Smart Moves by Ellen James Martin

SELLING AN 'AS IS' HOUSE WITHOUT LOSING OUT

After a routine medical scan, a divorced woman in her 50s discovered she had cancer. She needed intensive treatment that would cost a small fortune beyond what her health insurance would cover.

Due to her financial bind -- plus a yearning to live closer to family as she fought the illness -- the woman decided to liquidate her townhouse and move as soon as possible. But because the sale was unexpected, and due to her lack of cash, she let her house go on the market in "as is" condition, with disappointing results.

It's not an unusual occurrence, according to Claire Prager, a real estate broker in the field since 1988.

She says the real-life story of the divorced woman is a common scenario she's witnessed many times during her career.

"Even people with private health insurance can exhaust the funds they need to get their house ready for market if their illness has cost them their job and savings. I've seen people in this situation with $2 million houses who are flat broke and must sell," says John Rygiol, the broker-owner of an independent realty firm.

Realtors routinely advise sellers that it's wise to spend money on cosmetic improvements. That's because sellers can typically recoup more than what it costs them for minor upgrades, like painting and carpet replacement, which make a strong visual impact.

But that doesn't mean homeowners with few resources can't increase their odds of netting more for their "as is" property with little or no cash expended. Even those who must rely on volunteers to make their homes presentable are better off than sellers who do nothing to improve the looks of their place, Rygiol says.

Here are a few pointers for sellers:

-- Ensure that your place is at least clean and cleared out.

"It's unbelievable the bad reaction people have to a house that's messy," says Rygiol, whose business is oriented solely to home purchasers.

Through his years selling real estate, Rygiol has observed buyers' reactions when they visit a clutter-ridden home.

"Even if your health crisis keeps you from participating, you should be able to find people to help tidy your place. Those who can't do the work themselves should locate people in their community to assist," he says.

If your family and friends are dispersed around the country and unable to help, Prager suggests you start your search for volunteers by looking on the Internet for a support group, such as a cancer survivor network or a nearby faith-based organization.

As you embark on a cleaning and de-cluttering blitz, she recommends you focus first on removing excess furniture and personal items that make it hard for those viewing your place to picture themselves living there.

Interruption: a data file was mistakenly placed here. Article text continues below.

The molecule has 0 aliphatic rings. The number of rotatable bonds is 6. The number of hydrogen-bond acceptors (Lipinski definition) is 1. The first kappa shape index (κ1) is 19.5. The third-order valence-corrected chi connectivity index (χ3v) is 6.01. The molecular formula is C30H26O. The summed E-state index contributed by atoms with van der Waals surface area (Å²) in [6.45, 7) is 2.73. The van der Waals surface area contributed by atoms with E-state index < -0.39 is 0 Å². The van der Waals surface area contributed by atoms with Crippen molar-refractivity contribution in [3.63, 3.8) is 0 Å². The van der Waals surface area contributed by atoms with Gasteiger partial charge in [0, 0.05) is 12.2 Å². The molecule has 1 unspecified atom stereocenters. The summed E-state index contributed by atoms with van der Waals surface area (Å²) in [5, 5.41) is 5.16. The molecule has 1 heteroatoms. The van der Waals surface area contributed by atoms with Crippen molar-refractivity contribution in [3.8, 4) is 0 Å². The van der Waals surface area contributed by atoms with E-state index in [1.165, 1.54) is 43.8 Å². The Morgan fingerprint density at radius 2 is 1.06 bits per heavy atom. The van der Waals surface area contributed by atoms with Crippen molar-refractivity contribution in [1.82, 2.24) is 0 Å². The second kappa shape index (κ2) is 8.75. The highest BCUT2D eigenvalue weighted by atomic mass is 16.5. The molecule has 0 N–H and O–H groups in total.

"For example, I'm talking about all those photos and notes attached to your refrigerator with magnets and all those many family mementos. Get all these items packed up and put away in a storage area, such as your garage," Prager says.

Once you've cleared away your superfluous items, make sure your home is sparkling clean. A clean house is a powerful lure to get visitors to walk through the entire house rather than making a quick exit at the front door, she says.

-- Focus your painting on the most visible parts of the property.

It's unlikely you'll find volunteers to take on a large-scale house-painting project without compensation. Yet Rygiol says you should be able to recruit people who will donate their time and money to assist with relatively minor painting and touch-ups.

"Paint can cost as little as $20 a can. But if you're selling 'as is' and can't afford to paint much, focus on the highest-priority areas in the property by at least painting your front door and entryway," he says.

-- Find a listing agent skilled at home staging.

Home stagers are people hired to rearrange and supplement furnishings to make properties seem more appealing.

Mark Nash, the author of "1001 Tips for Buying and Selling a Home," says many stagers charge at least $300 or more for a minor redo. But if you lack the funds to pay a stager, he suggests you look for a listing agent willing and able to provide such services without charging you a fee to do so.

"An increasing number of agents are trained in the art of staging and some are getting very good at it," he says.

How can you be sure that agents who claim expertise in staging will do a good job? Nash recommends you ask them to email you "before and after" photos of properties they've staged.

-- Make sure you calculate your listing price with your urgency in mind.

Despite their desire for a quick sale, Rygiol says some sellers are still tempted to "test the market" with an original list price at the high end of their neighborhood range.

But he says those in this predicament are better off pricing accurately from the outset. This means they're selling at the precise current market value of their property, or a notch below to attract bidders.

"Go around your neighborhood and look at for-sale signs as indications of the strongest and most successful agents in your area. Then call three of these top agents and ask them to come over and recommend a totally realistic selling price," Rygiol says.

He says you shouldn't necessarily select as your listing agent the one who suggests the highest list price of the three, perhaps as a form of flattery. Rather, listen intently to their advice on how your "as is" property should go on the market.

"Tell your agent you want to sell in 90 days or less, and ask what price and marketing plan will get that job done," Rygiol says.

Prager says that "as is" sellers who are realistic about the current market value of their property are the ones who fare best and sell most quickly.

"Selling a house is like everything else in the retail world -- the best price sells fastest," she says.

(To contact Ellen James Martin, email her at ellenjamesmartin@gmail.com.)